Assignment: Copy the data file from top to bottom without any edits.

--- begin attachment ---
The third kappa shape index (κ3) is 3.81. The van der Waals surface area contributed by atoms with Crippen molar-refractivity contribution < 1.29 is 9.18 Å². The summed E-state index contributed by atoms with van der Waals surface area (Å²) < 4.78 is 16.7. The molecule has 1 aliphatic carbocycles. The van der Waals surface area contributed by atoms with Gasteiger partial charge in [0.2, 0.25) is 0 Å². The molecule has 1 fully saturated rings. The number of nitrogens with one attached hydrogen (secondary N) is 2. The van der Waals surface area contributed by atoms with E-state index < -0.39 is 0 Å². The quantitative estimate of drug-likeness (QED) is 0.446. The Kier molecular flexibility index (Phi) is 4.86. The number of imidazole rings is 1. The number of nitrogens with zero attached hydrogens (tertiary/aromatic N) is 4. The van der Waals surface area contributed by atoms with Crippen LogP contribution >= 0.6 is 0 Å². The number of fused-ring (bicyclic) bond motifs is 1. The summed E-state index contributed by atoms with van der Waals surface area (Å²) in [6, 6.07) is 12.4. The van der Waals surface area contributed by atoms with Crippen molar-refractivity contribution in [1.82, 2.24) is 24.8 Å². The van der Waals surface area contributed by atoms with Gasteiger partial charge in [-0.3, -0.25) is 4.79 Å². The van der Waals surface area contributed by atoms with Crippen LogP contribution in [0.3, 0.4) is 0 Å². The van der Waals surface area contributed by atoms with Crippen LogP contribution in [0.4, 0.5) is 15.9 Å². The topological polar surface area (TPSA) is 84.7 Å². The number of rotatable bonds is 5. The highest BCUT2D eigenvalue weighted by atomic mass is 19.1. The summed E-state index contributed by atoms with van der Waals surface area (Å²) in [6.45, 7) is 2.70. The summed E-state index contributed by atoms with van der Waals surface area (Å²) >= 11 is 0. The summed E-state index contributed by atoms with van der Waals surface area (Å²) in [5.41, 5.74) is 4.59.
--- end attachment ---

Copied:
The third kappa shape index (κ3) is 3.81. The van der Waals surface area contributed by atoms with Crippen molar-refractivity contribution < 1.29 is 9.18 Å². The summed E-state index contributed by atoms with van der Waals surface area (Å²) < 4.78 is 16.7. The molecule has 1 aliphatic carbocycles. The van der Waals surface area contributed by atoms with Gasteiger partial charge in [0.2, 0.25) is 0 Å². The molecule has 1 fully saturated rings. The number of nitrogens with one attached hydrogen (secondary N) is 2. The van der Waals surface area contributed by atoms with E-state index < -0.39 is 0 Å². The quantitative estimate of drug-likeness (QED) is 0.446. The Kier molecular flexibility index (Phi) is 4.86. The number of imidazole rings is 1. The number of nitrogens with zero attached hydrogens (tertiary/aromatic N) is 4. The van der Waals surface area contributed by atoms with Crippen LogP contribution >= 0.6 is 0 Å². The number of fused-ring (bicyclic) bond motifs is 1. The summed E-state index contributed by atoms with van der Waals surface area (Å²) in [6, 6.07) is 12.4. The van der Waals surface area contributed by atoms with Crippen molar-refractivity contribution in [1.82, 2.24) is 24.8 Å². The van der Waals surface area contributed by atoms with Gasteiger partial charge in [-0.3, -0.25) is 4.79 Å². The van der Waals surface area contributed by atoms with Crippen LogP contribution in [0.3, 0.4) is 0 Å². The van der Waals surface area contributed by atoms with Crippen LogP contribution in [0.4, 0.5) is 15.9 Å². The topological polar surface area (TPSA) is 84.7 Å². The number of rotatable bonds is 5. The highest BCUT2D eigenvalue weighted by atomic mass is 19.1. The summed E-state index contributed by atoms with van der Waals surface area (Å²) in [6.45, 7) is 2.70. The summed E-state index contributed by atoms with van der Waals surface area (Å²) >= 11 is 0. The summed E-state index contributed by atoms with van der Waals surface area (Å²) in [5.41, 5.74) is 4.59.